It looks like bad law for political expediency.

    “If the existing shareholders are still around to pay for the NAMA losses (ie 5yrs) i think they’ll consider it a fair deal.”

    That rather depends on how big the levy would be and whether the levy represents “pooled loses” to be applied to the survivors.

    The levy was criticised in the FT when first mooted as adding long term uncertainty to shareholder value.

    Sorry no link.

  18. Concubhar O’Caolai Says:
    October 9th, 2009 at 9:26 am

    @ Concubhar

    “Can’t imagine that AIB or BOI will be on the hook for Anglo-related losses.”

    Not being smart here, but I can imagine.

    It is of course possible that it is all a ball of smoke.

    Get NAMA over the line on a promise.

    Then don’t deliver. It is after all years in the future.

  19. I am worried by the Greens approach to windfall taxes and levies. They are in danger of turning a coherent strategy into a totally incoherent strategy. NAMA is a technical solution that must be designed by those with the technical expertise. You do not design a rocketship by voting on the shape of the nose cone and the voting again on the shape of the fins and the amount of fuel it will carry.

    The Greens are right to question NAMA extensively, to demand cogent explanations and justifications for all measures, and to reject it or send it back to the drawing board if they are not happy with it. However, proposing ad hoc amendments is a recipe for disaster. Colm McCarthy was right where he said in today’s Irish Times:

    “The deployment of every available instrument in pursuit of popular objectives is a formula for fudge and confusion in economic policy. The Irish bank rescue illustrates this point perfectly. Nama, should it come to pass, will struggle to execute the tasks assigned to it under the legislation and to avoid ultimate cost to the exchequer and to taxpayers.”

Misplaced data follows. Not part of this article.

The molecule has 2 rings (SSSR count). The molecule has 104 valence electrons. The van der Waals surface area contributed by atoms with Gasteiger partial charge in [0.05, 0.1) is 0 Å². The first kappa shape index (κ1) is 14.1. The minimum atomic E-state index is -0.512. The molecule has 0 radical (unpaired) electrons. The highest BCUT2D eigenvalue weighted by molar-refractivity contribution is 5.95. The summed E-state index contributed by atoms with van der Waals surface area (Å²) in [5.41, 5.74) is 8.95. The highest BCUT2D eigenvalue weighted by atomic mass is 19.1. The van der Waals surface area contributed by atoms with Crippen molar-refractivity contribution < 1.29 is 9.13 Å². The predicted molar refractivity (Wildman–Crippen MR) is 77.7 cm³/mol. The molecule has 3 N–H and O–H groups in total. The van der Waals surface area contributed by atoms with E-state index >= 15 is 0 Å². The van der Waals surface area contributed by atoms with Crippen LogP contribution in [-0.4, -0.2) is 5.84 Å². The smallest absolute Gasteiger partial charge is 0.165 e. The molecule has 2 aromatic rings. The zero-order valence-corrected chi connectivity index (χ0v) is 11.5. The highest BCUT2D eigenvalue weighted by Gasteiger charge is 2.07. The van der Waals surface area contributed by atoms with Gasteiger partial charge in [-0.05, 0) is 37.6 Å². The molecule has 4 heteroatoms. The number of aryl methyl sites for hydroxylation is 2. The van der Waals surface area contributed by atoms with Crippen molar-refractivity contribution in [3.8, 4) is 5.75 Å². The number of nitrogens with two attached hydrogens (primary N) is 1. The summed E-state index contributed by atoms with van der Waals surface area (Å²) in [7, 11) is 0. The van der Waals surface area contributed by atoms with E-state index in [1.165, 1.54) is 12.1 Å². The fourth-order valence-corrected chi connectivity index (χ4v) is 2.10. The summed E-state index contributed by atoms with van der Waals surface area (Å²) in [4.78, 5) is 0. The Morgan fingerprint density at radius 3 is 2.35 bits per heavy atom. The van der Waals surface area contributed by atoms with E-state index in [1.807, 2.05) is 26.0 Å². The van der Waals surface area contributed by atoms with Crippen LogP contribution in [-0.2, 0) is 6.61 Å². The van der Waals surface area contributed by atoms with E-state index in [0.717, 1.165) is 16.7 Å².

@Eoin

    I agree with your comments about the Greens. They are open and transparent and they debate policies on their merits.

    That mink farm thing is just a slur on the Greens based on rumour. There are plenty of nut-jobs on FF, FG and Labour too.

  20. @ CoC

    whats that religous beatitude, “the mink shall inherit the earth”? Or something like that…

    The subordinated bonds in NAMA will work on the totality of the scheme, regardless of where the riskiest loans lie, so in that sense AIB/BoI are already getting a worse deal than they maybe should as a result of subsidising Anglo’s loans (we assume Anglo’s are worse obviously), so the NAMA levy working the same way wouldn’t necessarily be out of step with that.

    Most people seem to think im some massive bank cheerleader on this site (i aint), but i wholeheartedly agree with a heavy levy to fall back on further down the line if NAMA turns out worse than expected.

  21. @ Greg

    i read that FT piece, think it was in the Lex column. But given that its so far down the line, at worst it seems to be a free long term loan/subsidy to the banking sector (as i have previously described it), so i imagine bank shareholders will still be relatively happy with it overall. It would proably sit in their “annoying” column rather than “particularly worrying” one. It’s a fudge to be sure, but one that might work for all parties.